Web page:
Initiating Dialysis With Higher Kidney Function may Pose Death Risk in Children

Initiating Dialysis With Higher Kidney Function may Pose Death Risk in Children

by Ishwarya Thyagarajan on Jul 20 2019 4:42 PM
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  • In recent years, dialysis for children have been started at higher levels of kidney function
  • Children with higher kidney function at dialysis commencement are at a greater risk of death
  • The risk is even greater for the children with higher kidney function who are on hemodialysis compared to peritoneal dialysis
  • Delayed dialysis may prove beneficial for asymptomatic children
Higher kidney function at dialysis initiation was tied to lower survival in children, reports a new study. The study findings suggest that asymptomatic children with kidney failure may benefit from delaying dialysis.


Kidney Failure in Children

Kidney transplantation would be the ideal treatment for children suffering from kidney failure. However, most children began with dialysis prior to the transplant in order to address various issues like electrolyte balancing, removing excess fluids from the body, and alleviating excess fatigue.
A recent analysis of information on children with kidney failure in the US suggests that the risk of death was higher among the children who began their dialysis with higher kidney function levels. The data from two decades also indicated that children with kidney failure are being started on dialysis with higher kidney function. However, it has been unclear if the long-term health of the children is affected by the timing of dialysis initiation.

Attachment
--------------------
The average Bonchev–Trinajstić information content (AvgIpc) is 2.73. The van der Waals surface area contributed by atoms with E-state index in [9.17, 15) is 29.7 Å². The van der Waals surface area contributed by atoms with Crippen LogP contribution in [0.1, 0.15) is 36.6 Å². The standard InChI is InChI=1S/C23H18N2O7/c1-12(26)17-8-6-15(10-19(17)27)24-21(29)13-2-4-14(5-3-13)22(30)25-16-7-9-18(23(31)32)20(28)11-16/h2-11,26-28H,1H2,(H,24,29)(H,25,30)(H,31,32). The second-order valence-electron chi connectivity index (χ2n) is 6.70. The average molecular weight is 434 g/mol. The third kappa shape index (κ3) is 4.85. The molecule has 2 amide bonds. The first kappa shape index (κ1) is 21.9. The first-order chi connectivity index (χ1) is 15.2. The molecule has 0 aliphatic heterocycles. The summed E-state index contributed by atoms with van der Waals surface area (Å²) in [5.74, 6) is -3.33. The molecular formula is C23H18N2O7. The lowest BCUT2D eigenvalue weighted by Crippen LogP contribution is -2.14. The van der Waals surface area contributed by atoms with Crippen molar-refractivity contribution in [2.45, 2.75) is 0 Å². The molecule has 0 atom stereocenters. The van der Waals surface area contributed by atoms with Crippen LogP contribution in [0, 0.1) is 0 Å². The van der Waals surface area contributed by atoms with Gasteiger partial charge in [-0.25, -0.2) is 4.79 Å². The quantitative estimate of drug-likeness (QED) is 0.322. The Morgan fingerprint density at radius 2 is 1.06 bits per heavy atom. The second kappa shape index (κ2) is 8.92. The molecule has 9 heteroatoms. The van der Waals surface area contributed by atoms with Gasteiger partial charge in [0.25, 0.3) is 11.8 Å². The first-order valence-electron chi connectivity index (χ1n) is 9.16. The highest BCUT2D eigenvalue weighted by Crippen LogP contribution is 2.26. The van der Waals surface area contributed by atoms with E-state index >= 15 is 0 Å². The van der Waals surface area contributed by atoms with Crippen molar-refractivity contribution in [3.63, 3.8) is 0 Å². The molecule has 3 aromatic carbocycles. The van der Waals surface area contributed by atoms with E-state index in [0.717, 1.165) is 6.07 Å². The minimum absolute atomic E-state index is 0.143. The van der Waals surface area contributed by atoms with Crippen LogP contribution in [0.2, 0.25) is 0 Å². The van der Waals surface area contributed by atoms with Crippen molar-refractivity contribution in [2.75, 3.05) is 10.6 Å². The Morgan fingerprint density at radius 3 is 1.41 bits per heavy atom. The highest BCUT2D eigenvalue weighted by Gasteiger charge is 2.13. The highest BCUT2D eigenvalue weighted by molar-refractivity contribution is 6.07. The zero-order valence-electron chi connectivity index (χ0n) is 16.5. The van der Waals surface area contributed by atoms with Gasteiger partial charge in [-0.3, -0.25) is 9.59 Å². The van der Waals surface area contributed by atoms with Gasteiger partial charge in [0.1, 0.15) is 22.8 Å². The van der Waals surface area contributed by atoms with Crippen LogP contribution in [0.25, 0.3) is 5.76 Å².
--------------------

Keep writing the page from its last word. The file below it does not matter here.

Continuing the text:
Details of the Study

Dr. Elaine Ku and Dr. Erica Winnicki of the University of California, San Francisco have led a team that analyzed the data on children from the United States who began dialysis between 1995 and 2015.

The team examined the patients’ level of kidney function when the dialysis began. Kidney failure is defined by an estimated glomerular filtration rate (eGFR) below 15 ml/min/1.73m2, and for the research, an estimated glomerular filtration rate above 10 ml/min/1.73m2 defined higher kidney function and lower kidney function was 10 ml/min/1.73m2 or lower.


Findings of the Study

Among the 15,170 children whose data were analyzed, 4327 (29%) had higher kidney function when the dialysis was started. The risk of death was 1.36 times higher among this group of children. The risk was even greater for children who were on hemodialysis rather than peritoneal dialysis. The findings, which would be published in an upcoming issue of the Journal of the American Society of Nephrology, also suggest that delaying dialysis may benefit the asymptomatic children with  kidney failure.

“We also found that over a 20-year period, children are being started on dialysis with higher kidney function,” said Dr. Winnicki. “Understanding why children are being started on dialysis at higher kidney function is important, as concerted efforts to delay dialysis initiation in asymptomatic children could potentially be an avenue for improvement in survival based on these observational findings. In addition, delaying dialysis initiation could allow for more time for living donors to undergo workup for kidney transplantation and shorten the time that children would need to spend on dialysis,” she added.

In an accompanying editorial, it was noted that despite any evident benefit, children starting dialysis with an eGFR above 10 ml/min/1.73m2 have been increasing over the past 2 decades, which is concerning. The authors have quoted that, “The direct, immediate, and incontrovertible deleterious financial, psychosocial, and physical impacts of dialysis are experienced on a daily basis by clinicians, children, and their families.”

  1. Higher eGFR at Dialysis Initiation Is Not Associated with a Survival Benefit in Children - (